Production
Food business owners across Canada can now apply for a licence under the new Safe Food for Canadians Regulations by accessing the Canadian Food Inspection Agency’s online portal, My CFIA. These regulations will protect Canadian families by making the food system even safer by focusing on prevention and allowing for faster removal of unsafe food from the marketplace.
Published in Food Safety
As producers across Canada continue to struggle with finding and keeping skilled labour, three innovative Canadians have partnered up to explore a highly sought-after solution – Robotics.
Published in Research
Canada currently imports millions of dollars’ worth of seed every year, despite mild winters in the southwest of B.C. that position the province as a viable climate for seed production.
Published in Profiles
Ontario Federation of Agriculture (OFA) members from across the province met this week to discuss the agri-food sector’s potential for growth, vote for leadership of the organization and address related challenges facing the industry.
Published in Provinces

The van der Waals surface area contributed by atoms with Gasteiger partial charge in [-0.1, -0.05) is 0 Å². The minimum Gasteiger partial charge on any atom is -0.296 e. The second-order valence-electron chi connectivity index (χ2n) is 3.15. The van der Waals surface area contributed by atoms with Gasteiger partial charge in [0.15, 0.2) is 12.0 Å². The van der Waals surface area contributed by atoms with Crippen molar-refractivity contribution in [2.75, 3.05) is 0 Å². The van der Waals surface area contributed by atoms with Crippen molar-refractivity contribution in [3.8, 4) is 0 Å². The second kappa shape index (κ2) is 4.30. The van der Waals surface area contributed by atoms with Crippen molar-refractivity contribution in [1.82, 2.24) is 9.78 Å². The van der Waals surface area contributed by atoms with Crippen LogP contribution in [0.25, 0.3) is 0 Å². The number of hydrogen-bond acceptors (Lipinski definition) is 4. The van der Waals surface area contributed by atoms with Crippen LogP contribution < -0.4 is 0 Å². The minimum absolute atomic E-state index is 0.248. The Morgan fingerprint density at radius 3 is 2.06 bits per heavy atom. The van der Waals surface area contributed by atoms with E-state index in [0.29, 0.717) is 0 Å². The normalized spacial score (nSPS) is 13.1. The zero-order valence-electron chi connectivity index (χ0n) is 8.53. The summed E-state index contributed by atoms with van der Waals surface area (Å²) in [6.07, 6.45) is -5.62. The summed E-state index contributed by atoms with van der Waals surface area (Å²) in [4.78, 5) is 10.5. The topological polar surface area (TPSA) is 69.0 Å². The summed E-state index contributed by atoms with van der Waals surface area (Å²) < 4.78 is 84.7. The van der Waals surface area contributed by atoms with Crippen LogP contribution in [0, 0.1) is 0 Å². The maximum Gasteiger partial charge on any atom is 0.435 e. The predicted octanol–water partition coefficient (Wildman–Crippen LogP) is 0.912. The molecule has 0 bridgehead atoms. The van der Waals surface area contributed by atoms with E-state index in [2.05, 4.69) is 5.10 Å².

The corn salvage benefit for 2018 covers cases where DON (deoxynivalenol) levels in harvested corn exceed five parts per million (5 ppm). The benefit is designed to help producers cover costs to harvest and then market, use as feed or find an alternative use for damaged corn.
Published in Vegetables
The Agriculture and Agri-Food (AAFC) website is undergoing a renovation, and as a result the Pest Management Centre pages have been relocated to join the AAFC Research and Development Centres’ web pages. Along with this migration, the pest management centre homepage has been updated.
Published in Insects
New for 2019, BASF will introduce Serifel, an innovative, new fungicide with three modes of action to target powdery mildew and botrytis in grapes.
Published in Diseases
The Canadian agricultural sector is experiencing a significant labour gap in workers. In 2014, there were 26,400 unfilled jobs, which cost the industry 1.5 billion dollars. The Canadian Agricultural Human Resource Council is conducting a survey to update this number, and expect the unfilled jobs to have reached 114,000.
Published in News
Young and new farmers can now apply for funding from the Prince Edward county’s innovative Farming Assistance Grant Program.
Published in News
BASF has opened a new state-of-the-art breeding center for cucumbers at its site in Nunhem, the Netherlands. At around 50 million Euro, it is the largest investment in the hundred-year history of the Nunhem vegetable seeds business.
Published in News